On the bit that I cut out, there seems to be lots of twisty-turny-ness that I see little point to. Perhaps its a nice alternative to the bike path, which I guess could grow monotonous for some. The bike path was ideal for me when I set off around 6:30 since it wasn't quite light enough to see my queue sheet!
In any case, the weather was perfect early Autumn weather - leaves just beginning to fall, mid-40s and clear. The route is wonderful because it takes in beautiful countryside and also lots of genuine points of interest, like the Old North Bridge, Concord River (2 crossings), Walden Pond, and the Decordova museum. The other really nice thing about this ride is that it's easy to navigate - not more than 4 or so major turnings if you do it like I did.
A couple comments on the route:
- When the map indicates turning on "River Street", it's actually "River Road" - when there so many possible permutations of streets, avenues, ways, and paths, it's important to get that right.
- Heading into Belmont, there's a steep descent that the route description says is lots of fun, providing that you be prepared to stop at the bottom. In fact, it's quite a treacherous hill, particularly when the sun is coming up and the sun's in your eyes. While nearby Pleasant Street has been completely repaved, this bit hasn't been so lucky, and there are some VERY significant bumps on the way down. I hit a couple of them really hard and only quite managed to keep my hands on the bars because I was gripping them for dear life and not bothering to touch the brake levers. Which is why the sharp right-hand turn came as an unwelcome surprise and nearly sent me into oncoming traffic; there's also the possibility of going over the barrier on the other side if you really go wrong.
On the bright side, that little brush with my own mortality gave me the boost of adrenaline I needed to power back up the hill to the water tower before heading home.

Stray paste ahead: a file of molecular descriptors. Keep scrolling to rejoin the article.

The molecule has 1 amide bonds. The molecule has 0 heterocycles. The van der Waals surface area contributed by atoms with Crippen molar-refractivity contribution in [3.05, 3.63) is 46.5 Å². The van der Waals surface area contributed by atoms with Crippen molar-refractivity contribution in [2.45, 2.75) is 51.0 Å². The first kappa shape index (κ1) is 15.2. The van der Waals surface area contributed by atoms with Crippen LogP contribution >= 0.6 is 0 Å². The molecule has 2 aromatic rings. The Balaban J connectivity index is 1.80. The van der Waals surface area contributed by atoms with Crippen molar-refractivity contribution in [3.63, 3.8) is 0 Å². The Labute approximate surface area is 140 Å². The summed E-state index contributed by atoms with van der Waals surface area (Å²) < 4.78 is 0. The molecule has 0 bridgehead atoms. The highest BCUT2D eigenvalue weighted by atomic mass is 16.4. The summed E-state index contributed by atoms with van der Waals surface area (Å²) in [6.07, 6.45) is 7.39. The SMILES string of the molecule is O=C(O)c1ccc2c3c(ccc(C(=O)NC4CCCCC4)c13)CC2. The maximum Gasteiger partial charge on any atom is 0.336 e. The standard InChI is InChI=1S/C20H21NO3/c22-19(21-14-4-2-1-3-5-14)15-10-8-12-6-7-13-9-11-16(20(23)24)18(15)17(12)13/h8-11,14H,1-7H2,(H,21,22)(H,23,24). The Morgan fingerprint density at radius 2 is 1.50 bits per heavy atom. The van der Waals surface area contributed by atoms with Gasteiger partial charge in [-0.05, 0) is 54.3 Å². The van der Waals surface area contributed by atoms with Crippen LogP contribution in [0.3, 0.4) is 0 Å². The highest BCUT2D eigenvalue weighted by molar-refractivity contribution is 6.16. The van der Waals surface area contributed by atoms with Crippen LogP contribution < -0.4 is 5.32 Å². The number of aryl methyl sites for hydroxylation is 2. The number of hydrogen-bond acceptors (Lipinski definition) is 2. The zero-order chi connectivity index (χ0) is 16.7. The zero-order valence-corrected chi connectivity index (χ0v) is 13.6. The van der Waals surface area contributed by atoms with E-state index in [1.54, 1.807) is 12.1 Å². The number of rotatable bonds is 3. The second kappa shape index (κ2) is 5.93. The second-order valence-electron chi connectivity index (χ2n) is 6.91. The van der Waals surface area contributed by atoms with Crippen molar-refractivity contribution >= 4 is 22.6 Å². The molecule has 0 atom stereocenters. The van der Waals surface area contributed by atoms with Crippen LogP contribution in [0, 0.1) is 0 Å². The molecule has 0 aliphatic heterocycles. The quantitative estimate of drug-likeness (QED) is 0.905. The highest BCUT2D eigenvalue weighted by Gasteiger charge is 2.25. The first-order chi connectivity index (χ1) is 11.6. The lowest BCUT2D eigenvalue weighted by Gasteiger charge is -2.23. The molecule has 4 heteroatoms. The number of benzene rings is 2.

Friday, September 28, 2007
Thursday, September 27, 2007
Wednesday, September 26, 2007
It's not as disasterous as all that, I just have a flat and no means to fix it.
I should have seen it coming. I've had a slow leak in front for weeks now, and it's only meant that I need to top up before I head out. Today, though, I thought I felt a little low but I set off regardless since I was running a little late.
But by the time I set off from South Street, it was pretty soft. I considered asking the gang of bike couriers I alway pass by at their financial district hangout if I could borrow a pump, but I didn't think it was a necessity then, and, sure, they're also pretty intimidating. Especially in large numbers, at leisure.
So I kept going. I bottomed out near Kendall Square, and I think I probably got a snake bite puncture, and from there, the end came swiftly.
I resolved to taking it on the Red Line to Alewife, locking up, taking a taxi, and returning with the car. But then Jim called and now the girls are coming to get me and the pizza I've ordered from Emma's' which I've alway wanted to try! I also squeezed in a quick beer at Tommy Doyle's' which certainly helps take some of the disaster out of it all.
Saturday, September 01, 2007
Can I have a closer look?
Sure! Here's a bunch of photos. I'm happy to arrange to meet in Boston with anyone interested.